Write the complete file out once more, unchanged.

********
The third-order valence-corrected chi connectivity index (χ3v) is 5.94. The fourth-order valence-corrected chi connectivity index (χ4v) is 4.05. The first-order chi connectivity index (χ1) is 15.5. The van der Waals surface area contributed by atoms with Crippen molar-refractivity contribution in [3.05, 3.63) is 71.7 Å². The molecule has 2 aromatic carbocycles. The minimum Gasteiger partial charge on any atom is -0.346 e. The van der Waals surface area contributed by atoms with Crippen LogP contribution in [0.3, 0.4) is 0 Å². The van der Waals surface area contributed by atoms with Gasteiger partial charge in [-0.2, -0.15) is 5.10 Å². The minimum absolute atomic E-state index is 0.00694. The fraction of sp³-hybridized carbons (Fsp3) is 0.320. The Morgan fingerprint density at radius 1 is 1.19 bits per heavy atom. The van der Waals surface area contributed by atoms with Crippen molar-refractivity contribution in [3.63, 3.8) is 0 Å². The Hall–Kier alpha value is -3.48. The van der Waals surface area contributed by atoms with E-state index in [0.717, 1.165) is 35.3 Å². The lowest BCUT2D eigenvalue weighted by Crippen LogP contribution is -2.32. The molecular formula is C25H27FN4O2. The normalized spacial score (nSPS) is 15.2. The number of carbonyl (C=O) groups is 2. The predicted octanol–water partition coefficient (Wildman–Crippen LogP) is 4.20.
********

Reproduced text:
The third-order valence-corrected chi connectivity index (χ3v) is 5.94. The fourth-order valence-corrected chi connectivity index (χ4v) is 4.05. The first-order chi connectivity index (χ1) is 15.5. The van der Waals surface area contributed by atoms with Crippen molar-refractivity contribution in [3.05, 3.63) is 71.7 Å². The molecule has 2 aromatic carbocycles. The minimum Gasteiger partial charge on any atom is -0.346 e. The van der Waals surface area contributed by atoms with Crippen LogP contribution in [0.3, 0.4) is 0 Å². The van der Waals surface area contributed by atoms with Gasteiger partial charge in [-0.2, -0.15) is 5.10 Å². The minimum absolute atomic E-state index is 0.00694. The fraction of sp³-hybridized carbons (Fsp3) is 0.320. The Morgan fingerprint density at radius 1 is 1.19 bits per heavy atom. The van der Waals surface area contributed by atoms with Crippen molar-refractivity contribution in [3.63, 3.8) is 0 Å². The Hall–Kier alpha value is -3.48. The van der Waals surface area contributed by atoms with E-state index in [0.717, 1.165) is 35.3 Å². The lowest BCUT2D eigenvalue weighted by Crippen LogP contribution is -2.32. The molecular formula is C25H27FN4O2. The normalized spacial score (nSPS) is 15.2. The number of carbonyl (C=O) groups is 2. The predicted octanol–water partition coefficient (Wildman–Crippen LogP) is 4.20.